The outbreak of Covid-19 in Victorian aged care homes has shone a harsh light on the conditions in which low-paid workers struggle to provide care to some of the most vulnerable people in society.
Most of these workers are women – as are those in disability care and childcare. The work they are engaged in has its roots in the domestic economy. Care work was once the domain of the home. It was, essentially, women’s work.
Economic orthodoxy dictates that public and private investment should be targeted to innovation, to adding monetary value to raw materials and to building wealth through the creation of new products and services that we didn’t know we needed. To men’s work.
Yet there is a strong case to be made for investing in the female-dominated care economy as we have done in more high-profile, male-dominated sectors in the past.
Care work involves a complex mix of physical and psychological abilities but, due to its roots in the home, it is often dismissed as “unskilled labour” and accordingly is underpaid. Over recent years, the wages and conditions for many of these jobs have been eroded through casualisation, the use of labour hire, and their excision from the standard labour market into the gig economy.
Lifting wages and conditions for care workers would not only improve their individual circumstances, it would boost economic growth, as every additional dollar earned by low-income earners is spent back into the economy, lifting aggregate demand for goods and services.
More fundamentally though, investing in the care economy reaps benefits across society in more than monetary terms. Improving the quality of care increases social and mental wellbeing, reduces ill-health and social exclusion, and strengthens community and social cohesion.
The aged care royal commission has revealed incidences of neglect and abuse in residential aged care facilities across the nation that have shocked Australians. Yet the fact that the quality of services is compromised by cost-cutting in the pursuit of profit should not be a surprise. The need to ensure high-quality care is fundamentally at odds with the imperative to make a profit from a privatised system of care for vulnerable people.
Similarly, the for-profit model of early childhood education and care has proved to be unstable and inefficient: childcare was the first sector to find itself on the brink of collapse due to Covid-19. The government’s short-term intervention has kept centres open, but it was aimed at propping up a business model that has been teetering for years and serves no one well save the owners of large-scale, for-profit providers. Parents struggle to keep up with ever-rising fees, while workers scrape by on the minimum wage, with little job security.
Despite widespread dissatisfaction with the current system, when the ALP took policies to the 2019 election that would have made childcare free for the majority of families and at the same time provided direct-to-worker subsidies to increase childcare wages, they were excoriated by mainstream economists, who decried the wages policy as an unwarranted intervention in the market.
The policy was in fact an entirely justified response to a clear case of market failure. When markets fail – as they have so obviously done – to adequately value such important work as caring for the vulnerable, government intervention is warranted.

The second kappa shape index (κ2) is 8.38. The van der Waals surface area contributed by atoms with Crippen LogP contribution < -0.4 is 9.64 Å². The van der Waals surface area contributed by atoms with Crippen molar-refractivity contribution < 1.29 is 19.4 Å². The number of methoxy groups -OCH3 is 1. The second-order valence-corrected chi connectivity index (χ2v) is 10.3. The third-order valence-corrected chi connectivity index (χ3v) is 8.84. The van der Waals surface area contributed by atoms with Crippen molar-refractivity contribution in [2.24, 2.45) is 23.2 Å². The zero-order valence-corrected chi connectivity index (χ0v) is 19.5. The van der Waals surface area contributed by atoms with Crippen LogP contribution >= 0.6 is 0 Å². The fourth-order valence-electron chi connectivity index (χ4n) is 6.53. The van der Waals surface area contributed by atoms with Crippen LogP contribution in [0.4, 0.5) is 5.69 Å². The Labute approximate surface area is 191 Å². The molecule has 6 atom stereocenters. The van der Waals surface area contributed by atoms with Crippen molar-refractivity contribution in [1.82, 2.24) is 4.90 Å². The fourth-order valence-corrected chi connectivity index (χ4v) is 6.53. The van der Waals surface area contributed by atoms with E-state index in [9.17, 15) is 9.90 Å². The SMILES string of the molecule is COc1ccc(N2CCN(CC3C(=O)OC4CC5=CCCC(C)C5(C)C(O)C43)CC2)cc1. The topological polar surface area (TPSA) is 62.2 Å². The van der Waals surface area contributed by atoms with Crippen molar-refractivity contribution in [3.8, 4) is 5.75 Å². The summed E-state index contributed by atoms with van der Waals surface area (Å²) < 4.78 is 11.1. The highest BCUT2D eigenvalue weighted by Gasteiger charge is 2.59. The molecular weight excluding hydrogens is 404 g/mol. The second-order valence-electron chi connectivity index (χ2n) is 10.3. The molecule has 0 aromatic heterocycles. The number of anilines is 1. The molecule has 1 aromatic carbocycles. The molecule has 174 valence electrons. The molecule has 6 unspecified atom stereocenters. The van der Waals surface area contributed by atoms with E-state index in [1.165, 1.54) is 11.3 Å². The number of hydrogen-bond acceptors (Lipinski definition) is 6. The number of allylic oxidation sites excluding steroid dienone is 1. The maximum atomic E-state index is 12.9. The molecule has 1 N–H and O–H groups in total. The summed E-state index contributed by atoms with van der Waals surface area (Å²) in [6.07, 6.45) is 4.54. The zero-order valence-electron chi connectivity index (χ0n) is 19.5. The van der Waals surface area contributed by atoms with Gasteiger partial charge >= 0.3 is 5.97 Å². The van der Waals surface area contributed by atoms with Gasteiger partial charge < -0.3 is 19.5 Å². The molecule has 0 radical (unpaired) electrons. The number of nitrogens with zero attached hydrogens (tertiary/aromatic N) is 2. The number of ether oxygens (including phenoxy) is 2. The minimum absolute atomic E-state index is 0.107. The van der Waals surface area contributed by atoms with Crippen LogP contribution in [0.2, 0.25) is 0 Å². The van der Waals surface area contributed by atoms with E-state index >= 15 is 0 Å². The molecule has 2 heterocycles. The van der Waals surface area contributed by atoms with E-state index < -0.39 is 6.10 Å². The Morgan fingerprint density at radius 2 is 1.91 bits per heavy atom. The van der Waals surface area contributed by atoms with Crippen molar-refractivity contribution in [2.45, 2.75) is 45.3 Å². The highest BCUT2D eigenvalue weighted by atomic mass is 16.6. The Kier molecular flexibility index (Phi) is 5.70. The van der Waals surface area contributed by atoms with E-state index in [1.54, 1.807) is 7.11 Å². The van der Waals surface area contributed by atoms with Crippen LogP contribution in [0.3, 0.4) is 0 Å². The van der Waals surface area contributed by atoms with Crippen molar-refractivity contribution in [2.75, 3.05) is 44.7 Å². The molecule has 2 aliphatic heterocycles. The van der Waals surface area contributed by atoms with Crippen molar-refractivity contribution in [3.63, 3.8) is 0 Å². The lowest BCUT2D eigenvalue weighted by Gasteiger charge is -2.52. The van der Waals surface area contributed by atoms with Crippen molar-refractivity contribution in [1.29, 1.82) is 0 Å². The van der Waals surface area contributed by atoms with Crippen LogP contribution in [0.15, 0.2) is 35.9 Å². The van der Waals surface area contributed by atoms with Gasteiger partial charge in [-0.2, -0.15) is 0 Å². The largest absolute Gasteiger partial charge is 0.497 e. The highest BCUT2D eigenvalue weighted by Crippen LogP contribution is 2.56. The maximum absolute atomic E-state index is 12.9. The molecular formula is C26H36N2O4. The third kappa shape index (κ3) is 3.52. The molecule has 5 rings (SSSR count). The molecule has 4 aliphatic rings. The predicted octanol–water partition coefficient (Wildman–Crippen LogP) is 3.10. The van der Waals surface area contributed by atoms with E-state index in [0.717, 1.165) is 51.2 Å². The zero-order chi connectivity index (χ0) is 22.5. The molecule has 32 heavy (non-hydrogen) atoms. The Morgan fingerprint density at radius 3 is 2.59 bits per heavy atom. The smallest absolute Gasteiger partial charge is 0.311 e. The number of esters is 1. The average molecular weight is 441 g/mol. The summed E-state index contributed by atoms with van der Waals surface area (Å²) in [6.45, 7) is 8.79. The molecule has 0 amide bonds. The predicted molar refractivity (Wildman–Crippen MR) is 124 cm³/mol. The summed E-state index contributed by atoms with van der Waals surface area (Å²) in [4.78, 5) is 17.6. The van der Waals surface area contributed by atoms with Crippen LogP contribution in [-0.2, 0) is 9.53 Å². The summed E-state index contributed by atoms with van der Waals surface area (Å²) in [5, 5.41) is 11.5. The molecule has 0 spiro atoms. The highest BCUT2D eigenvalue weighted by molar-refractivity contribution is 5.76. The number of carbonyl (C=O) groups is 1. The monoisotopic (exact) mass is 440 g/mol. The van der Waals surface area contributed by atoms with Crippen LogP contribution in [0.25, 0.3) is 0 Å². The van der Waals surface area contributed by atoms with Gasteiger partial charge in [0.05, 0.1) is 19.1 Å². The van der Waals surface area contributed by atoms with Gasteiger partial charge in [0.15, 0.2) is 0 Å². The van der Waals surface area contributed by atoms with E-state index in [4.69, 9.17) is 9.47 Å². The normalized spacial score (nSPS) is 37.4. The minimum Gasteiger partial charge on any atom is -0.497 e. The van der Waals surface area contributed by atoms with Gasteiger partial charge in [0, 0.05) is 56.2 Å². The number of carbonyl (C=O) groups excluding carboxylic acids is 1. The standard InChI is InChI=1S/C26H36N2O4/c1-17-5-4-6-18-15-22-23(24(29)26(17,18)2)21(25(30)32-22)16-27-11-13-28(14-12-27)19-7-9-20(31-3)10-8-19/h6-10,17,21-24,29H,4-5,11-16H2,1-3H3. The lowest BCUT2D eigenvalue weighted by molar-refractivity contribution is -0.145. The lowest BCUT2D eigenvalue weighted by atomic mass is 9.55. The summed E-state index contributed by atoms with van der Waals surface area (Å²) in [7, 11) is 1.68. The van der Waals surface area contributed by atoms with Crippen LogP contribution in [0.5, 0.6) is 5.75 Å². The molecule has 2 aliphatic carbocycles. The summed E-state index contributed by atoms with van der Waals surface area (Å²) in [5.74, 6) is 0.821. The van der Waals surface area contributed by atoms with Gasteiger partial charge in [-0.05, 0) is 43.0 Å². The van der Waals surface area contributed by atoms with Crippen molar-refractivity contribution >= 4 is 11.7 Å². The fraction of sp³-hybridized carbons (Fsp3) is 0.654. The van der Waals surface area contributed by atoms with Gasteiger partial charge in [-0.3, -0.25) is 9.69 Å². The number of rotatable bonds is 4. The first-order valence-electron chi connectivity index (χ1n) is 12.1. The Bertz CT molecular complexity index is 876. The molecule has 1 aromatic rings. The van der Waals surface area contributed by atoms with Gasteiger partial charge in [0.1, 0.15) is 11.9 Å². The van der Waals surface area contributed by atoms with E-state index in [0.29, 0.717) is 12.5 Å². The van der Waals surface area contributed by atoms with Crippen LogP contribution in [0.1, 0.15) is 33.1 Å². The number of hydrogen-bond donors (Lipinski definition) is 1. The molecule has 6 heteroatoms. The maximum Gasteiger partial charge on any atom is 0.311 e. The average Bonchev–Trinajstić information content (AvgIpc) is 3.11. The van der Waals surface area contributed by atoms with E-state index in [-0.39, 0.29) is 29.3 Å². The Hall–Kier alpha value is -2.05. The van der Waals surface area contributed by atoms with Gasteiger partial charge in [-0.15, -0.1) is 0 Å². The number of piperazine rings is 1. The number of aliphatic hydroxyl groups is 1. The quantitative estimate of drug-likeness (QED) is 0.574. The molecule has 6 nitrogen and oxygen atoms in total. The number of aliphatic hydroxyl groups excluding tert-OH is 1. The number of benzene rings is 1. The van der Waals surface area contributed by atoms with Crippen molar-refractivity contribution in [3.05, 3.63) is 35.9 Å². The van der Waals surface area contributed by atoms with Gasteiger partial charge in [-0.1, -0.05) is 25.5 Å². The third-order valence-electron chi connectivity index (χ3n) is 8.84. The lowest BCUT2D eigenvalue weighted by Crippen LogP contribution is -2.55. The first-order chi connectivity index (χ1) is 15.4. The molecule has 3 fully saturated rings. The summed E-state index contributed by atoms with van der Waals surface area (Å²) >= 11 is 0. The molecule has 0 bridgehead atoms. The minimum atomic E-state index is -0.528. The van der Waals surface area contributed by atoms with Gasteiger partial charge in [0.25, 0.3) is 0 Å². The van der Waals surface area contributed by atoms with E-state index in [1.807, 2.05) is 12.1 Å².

This is the fundamental case for reconsidering how we value and reward the jobs done by care workers in our society. The market has failed – in fact, refused – to value them properly, so we must collectively and consciously undertake an explicit revaluation of their worth.
The first step is to make the argument that there are more important values than productivity, and to frame our measures of success as a society around the concepts of care, sustainability and wellbeing, rather than profit, growth and material wealth. If we proceed from that assumption, then we must accept that government intervention in the market, where it is aimed at improving the care that we show for one another and increasing wellbeing within our communities, is an unequivocally good thing. With that acceptance can come a range of measures to make change.
In the immediate term, investment by government to directly lift wages in underpaid care jobs will be necessary, while tax concessions, such as a US-style earned income tax credit, may also be useful. Medium-term measures, such as investments in service delivery or in skills training and accreditation, are worth considering.
Shifting business models for the provision of care away from large, for-profit multinational firms and towards local, community non-profit or cooperative models would remove the imperative to maximise profits at the expense of the quality of care, and restore trust between the users and providers of aged, disability and childcare.
Australians demand the highest level of care when we entrust our children or elderly loved ones to the custody of others. Yet we have allowed ourselves to sleepwalk into a society in which profit and productivity are considered more important values than the quality of care we provide to one another.
As we emerge from the Covid-19 pandemic, we are presented with an opportunity to redesign our economy and create a new society. We must do so by drawing on the deep-rooted, radical kindness that underpins human relationships, and demand better of our leaders, and of ourselves. It is how we care for one another, and for the planet on which we live, that must define our values now.
• Emma Dawson is executive director of Per Capita. This is an edited extract of her essay in the upcoming collection What Happens Next? Reconstructing Australia after Covid-19, of which she is co-editor with Professor Janet McCalman, to be published on 29 September by Melbourne University Press